Madagascar - Country in Crisis

by Colin Crow


In early 2009, Andry Rajoelina, the mayor of the capital, overthrew Marc Ravalomanana, the elected president, and despite many subsequent meetings, at the time of writing no agreement has been reached on how to resolve the crisis. The population is left to pursue 'life as usual' while things become more and more difficult.


Poverty wasMadagascar widespread before the crisis and now it has increased. This situation has generated violence, disorder and theft throughout the country. Sometimes people will even kill for a cow, or for money. While we were in Toliara (formerly known as Tuléar), in the south, a French couple were assassinated - just for their money. State schools have been closed for four months because teachers were not being paid. At the moment, even people with good qualifications have difficulty finding work, especially if they are opposed to corruption.



Our Christian brothers tell us that the crisis has led to a 'purification' in the Church. About half the people in the country would claim to be Christian. The main churches are Roman Catholic and traditional Protestant (predominantly Lutheran) but there are also many Pentecostal, Charismatic and Baptist groups - being a Christian is not a problem in Madagascar. However, practice is often very formal and many people mix elements of Christian faith and practice with superstition and occult belief. For example, one common belief maintains that ancestors are still present and influence daily life. The people feel obliged to respect and honour them and the custom of 'turning the dead' every five, seven or ten years is observed in many areas. The family remove the skeleton from the coffin and wrap it in a new shroud while offering different sacrifices. Sorcery is also widespread, divination in a trance, often enhanced by alcohol, is used to seek healing or guidance.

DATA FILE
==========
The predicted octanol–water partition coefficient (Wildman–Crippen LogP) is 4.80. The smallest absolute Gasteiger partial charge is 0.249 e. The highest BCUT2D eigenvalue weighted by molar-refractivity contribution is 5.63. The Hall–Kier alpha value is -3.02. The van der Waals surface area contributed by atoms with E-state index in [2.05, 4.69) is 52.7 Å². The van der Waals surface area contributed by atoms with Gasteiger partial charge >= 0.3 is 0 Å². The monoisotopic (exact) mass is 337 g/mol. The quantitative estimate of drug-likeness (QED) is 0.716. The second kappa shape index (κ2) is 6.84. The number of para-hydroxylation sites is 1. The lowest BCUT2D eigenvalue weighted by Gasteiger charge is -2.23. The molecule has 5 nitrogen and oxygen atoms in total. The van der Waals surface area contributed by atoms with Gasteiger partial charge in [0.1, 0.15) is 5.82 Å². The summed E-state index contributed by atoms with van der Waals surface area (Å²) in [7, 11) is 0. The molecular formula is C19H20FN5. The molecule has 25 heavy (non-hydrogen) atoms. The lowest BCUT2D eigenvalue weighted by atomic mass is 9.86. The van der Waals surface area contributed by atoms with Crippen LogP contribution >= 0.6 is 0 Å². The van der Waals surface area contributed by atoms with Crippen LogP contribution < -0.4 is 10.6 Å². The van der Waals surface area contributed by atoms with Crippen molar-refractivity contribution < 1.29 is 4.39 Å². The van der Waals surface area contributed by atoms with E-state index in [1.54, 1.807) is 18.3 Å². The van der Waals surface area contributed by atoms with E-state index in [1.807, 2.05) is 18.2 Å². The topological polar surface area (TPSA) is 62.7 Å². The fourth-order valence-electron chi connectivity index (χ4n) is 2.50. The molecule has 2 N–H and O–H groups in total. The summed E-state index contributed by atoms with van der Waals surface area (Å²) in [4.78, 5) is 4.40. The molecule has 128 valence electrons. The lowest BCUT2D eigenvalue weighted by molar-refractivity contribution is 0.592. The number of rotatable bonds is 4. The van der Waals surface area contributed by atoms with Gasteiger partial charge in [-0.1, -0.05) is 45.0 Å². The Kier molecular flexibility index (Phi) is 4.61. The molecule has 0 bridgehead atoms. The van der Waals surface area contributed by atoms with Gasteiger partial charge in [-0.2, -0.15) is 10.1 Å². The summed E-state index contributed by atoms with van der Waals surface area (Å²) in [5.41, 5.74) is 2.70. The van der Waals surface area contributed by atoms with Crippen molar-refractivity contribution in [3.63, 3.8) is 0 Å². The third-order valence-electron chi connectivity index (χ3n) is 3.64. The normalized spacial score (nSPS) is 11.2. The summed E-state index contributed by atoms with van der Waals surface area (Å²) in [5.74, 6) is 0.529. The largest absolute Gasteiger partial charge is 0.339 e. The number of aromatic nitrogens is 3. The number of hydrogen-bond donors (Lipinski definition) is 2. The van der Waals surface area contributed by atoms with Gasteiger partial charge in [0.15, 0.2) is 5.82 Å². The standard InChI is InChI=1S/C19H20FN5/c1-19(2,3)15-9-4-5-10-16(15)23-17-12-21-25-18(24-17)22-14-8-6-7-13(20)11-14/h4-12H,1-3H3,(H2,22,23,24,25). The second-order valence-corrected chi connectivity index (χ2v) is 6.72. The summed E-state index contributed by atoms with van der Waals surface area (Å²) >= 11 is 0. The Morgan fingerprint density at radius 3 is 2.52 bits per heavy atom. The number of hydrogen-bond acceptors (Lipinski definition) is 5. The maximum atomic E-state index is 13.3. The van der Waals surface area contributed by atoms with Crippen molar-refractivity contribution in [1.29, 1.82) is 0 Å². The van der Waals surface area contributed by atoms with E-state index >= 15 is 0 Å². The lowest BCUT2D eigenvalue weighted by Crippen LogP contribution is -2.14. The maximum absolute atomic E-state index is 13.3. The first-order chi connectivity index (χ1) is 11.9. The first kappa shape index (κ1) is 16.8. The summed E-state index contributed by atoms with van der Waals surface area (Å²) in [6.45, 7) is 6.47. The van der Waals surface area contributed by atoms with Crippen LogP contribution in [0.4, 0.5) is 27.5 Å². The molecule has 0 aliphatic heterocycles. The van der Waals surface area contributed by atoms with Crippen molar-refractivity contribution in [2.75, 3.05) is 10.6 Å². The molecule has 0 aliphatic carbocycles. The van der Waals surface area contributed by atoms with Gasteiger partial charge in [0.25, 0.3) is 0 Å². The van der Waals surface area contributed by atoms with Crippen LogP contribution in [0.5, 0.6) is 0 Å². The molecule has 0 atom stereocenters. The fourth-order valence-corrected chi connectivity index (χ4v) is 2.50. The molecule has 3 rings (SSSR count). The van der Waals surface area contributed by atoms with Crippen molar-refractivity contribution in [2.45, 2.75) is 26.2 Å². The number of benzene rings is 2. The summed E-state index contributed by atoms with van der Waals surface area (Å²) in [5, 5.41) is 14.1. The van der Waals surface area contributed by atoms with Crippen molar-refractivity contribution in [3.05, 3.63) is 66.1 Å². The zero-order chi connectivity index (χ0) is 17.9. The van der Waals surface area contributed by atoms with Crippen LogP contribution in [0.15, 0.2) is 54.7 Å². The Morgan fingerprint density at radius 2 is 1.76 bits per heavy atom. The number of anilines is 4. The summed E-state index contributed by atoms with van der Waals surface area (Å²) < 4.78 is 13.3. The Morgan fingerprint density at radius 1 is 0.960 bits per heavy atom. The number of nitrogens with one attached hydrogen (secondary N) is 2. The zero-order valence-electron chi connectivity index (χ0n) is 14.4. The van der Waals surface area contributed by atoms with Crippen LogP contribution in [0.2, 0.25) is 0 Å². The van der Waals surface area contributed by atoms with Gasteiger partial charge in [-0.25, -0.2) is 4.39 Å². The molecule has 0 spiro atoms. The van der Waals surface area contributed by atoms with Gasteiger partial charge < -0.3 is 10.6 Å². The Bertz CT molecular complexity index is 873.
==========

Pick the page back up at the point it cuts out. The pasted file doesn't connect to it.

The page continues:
At the same time, Malagasy people are very open to spiritual things and therefore are interested and receptive when hearing the good news of the gospel. Their enormous economic difficulties and spiritual needs cause them to listen readily when approached by true believers in Christ. The 'purification' in the church has led many Christians to meet together across denominational lines to pray for their country and its people.


Collaboration between French assemblies and CEIM (Communauté Évangélique Indépendante de Madagascar), which started in 2005, seeks to help increase the level of Bible training for workers and improve their financial support. Their Bible school in Antananarivo, the capital, has about 15 students each year in their three-year programme. A dozen more join the discipleship training school in Toliara, which runs for six months. The leaders hope to extend the programme to a full year of study. Last year three students completed a Masters in Theology and three more graduated from the Bible school. This increases the number of indigenous teachers available. We are encouraging our brothers to develop projects which will raise support for their church leaders, and therefore give greater autonomy to the churches and decrease their reliance on foreign support.